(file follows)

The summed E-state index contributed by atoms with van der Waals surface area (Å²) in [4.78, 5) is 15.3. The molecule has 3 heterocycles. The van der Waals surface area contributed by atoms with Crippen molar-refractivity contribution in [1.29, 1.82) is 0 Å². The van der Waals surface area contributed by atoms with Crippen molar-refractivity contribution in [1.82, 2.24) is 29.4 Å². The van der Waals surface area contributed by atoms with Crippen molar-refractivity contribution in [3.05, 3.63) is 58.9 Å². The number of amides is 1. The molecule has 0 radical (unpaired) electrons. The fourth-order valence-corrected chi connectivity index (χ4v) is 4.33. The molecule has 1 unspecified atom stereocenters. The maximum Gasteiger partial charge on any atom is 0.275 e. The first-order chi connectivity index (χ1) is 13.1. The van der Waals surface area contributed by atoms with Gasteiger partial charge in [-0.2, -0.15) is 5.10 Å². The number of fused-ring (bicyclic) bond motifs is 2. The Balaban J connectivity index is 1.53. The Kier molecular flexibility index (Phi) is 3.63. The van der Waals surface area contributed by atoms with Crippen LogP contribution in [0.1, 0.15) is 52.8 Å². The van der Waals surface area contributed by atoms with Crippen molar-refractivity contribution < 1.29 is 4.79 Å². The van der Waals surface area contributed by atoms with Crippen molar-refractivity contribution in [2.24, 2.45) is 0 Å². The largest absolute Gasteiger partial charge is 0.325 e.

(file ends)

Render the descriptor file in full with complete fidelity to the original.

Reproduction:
The summed E-state index contributed by atoms with van der Waals surface area (Å²) in [4.78, 5) is 15.3. The molecule has 3 heterocycles. The van der Waals surface area contributed by atoms with Crippen molar-refractivity contribution in [1.29, 1.82) is 0 Å². The van der Waals surface area contributed by atoms with Crippen molar-refractivity contribution in [1.82, 2.24) is 29.4 Å². The van der Waals surface area contributed by atoms with Crippen molar-refractivity contribution in [3.05, 3.63) is 58.9 Å². The number of amides is 1. The molecule has 0 radical (unpaired) electrons. The fourth-order valence-corrected chi connectivity index (χ4v) is 4.33. The molecule has 1 unspecified atom stereocenters. The maximum Gasteiger partial charge on any atom is 0.275 e. The first-order chi connectivity index (χ1) is 13.1. The van der Waals surface area contributed by atoms with Gasteiger partial charge in [-0.2, -0.15) is 5.10 Å². The number of fused-ring (bicyclic) bond motifs is 2. The Balaban J connectivity index is 1.53. The Kier molecular flexibility index (Phi) is 3.63. The van der Waals surface area contributed by atoms with Crippen LogP contribution in [0.1, 0.15) is 52.8 Å². The van der Waals surface area contributed by atoms with Crippen molar-refractivity contribution < 1.29 is 4.79 Å². The van der Waals surface area contributed by atoms with Crippen molar-refractivity contribution in [2.24, 2.45) is 0 Å². The largest absolute Gasteiger partial charge is 0.325 e.